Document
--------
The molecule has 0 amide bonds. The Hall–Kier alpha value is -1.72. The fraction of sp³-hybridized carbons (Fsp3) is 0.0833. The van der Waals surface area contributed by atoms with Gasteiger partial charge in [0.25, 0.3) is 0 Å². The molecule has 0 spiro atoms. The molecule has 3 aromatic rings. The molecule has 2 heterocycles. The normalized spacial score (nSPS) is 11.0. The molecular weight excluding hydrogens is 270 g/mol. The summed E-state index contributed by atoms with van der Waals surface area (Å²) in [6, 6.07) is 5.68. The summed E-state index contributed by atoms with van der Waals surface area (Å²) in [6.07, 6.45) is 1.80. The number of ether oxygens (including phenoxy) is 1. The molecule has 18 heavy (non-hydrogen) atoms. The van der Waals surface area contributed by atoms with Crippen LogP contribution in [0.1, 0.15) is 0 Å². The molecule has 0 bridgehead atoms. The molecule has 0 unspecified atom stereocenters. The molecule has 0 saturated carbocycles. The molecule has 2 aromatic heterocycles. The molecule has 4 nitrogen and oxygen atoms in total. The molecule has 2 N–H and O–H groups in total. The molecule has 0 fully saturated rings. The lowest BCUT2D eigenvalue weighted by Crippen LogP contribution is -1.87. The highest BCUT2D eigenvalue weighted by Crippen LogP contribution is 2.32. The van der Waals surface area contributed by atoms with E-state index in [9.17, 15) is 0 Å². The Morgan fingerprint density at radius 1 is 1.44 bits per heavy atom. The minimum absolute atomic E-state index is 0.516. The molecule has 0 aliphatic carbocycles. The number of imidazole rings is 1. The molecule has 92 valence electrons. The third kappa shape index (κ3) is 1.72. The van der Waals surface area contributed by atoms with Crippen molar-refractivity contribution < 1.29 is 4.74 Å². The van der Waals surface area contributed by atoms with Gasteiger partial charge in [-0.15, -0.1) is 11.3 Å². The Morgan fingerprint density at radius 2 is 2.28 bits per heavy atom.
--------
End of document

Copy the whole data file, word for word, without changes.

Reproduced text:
The molecule has 0 amide bonds. The Hall–Kier alpha value is -1.72. The fraction of sp³-hybridized carbons (Fsp3) is 0.0833. The van der Waals surface area contributed by atoms with Gasteiger partial charge in [0.25, 0.3) is 0 Å². The molecule has 0 spiro atoms. The molecule has 3 aromatic rings. The molecule has 2 heterocycles. The normalized spacial score (nSPS) is 11.0. The molecular weight excluding hydrogens is 270 g/mol. The summed E-state index contributed by atoms with van der Waals surface area (Å²) in [6, 6.07) is 5.68. The summed E-state index contributed by atoms with van der Waals surface area (Å²) in [6.07, 6.45) is 1.80. The number of ether oxygens (including phenoxy) is 1. The molecule has 18 heavy (non-hydrogen) atoms. The van der Waals surface area contributed by atoms with Crippen LogP contribution in [0.1, 0.15) is 0 Å². The molecule has 0 bridgehead atoms. The molecule has 0 unspecified atom stereocenters. The molecule has 0 saturated carbocycles. The molecule has 2 aromatic heterocycles. The molecule has 4 nitrogen and oxygen atoms in total. The molecule has 2 N–H and O–H groups in total. The molecule has 0 fully saturated rings. The lowest BCUT2D eigenvalue weighted by Crippen LogP contribution is -1.87. The highest BCUT2D eigenvalue weighted by Crippen LogP contribution is 2.32. The van der Waals surface area contributed by atoms with E-state index in [9.17, 15) is 0 Å². The Morgan fingerprint density at radius 1 is 1.44 bits per heavy atom. The minimum absolute atomic E-state index is 0.516. The molecule has 0 aliphatic carbocycles. The number of imidazole rings is 1. The molecule has 92 valence electrons. The third kappa shape index (κ3) is 1.72. The van der Waals surface area contributed by atoms with Crippen molar-refractivity contribution < 1.29 is 4.74 Å². The van der Waals surface area contributed by atoms with Gasteiger partial charge in [-0.15, -0.1) is 11.3 Å². The Morgan fingerprint density at radius 2 is 2.28 bits per heavy atom.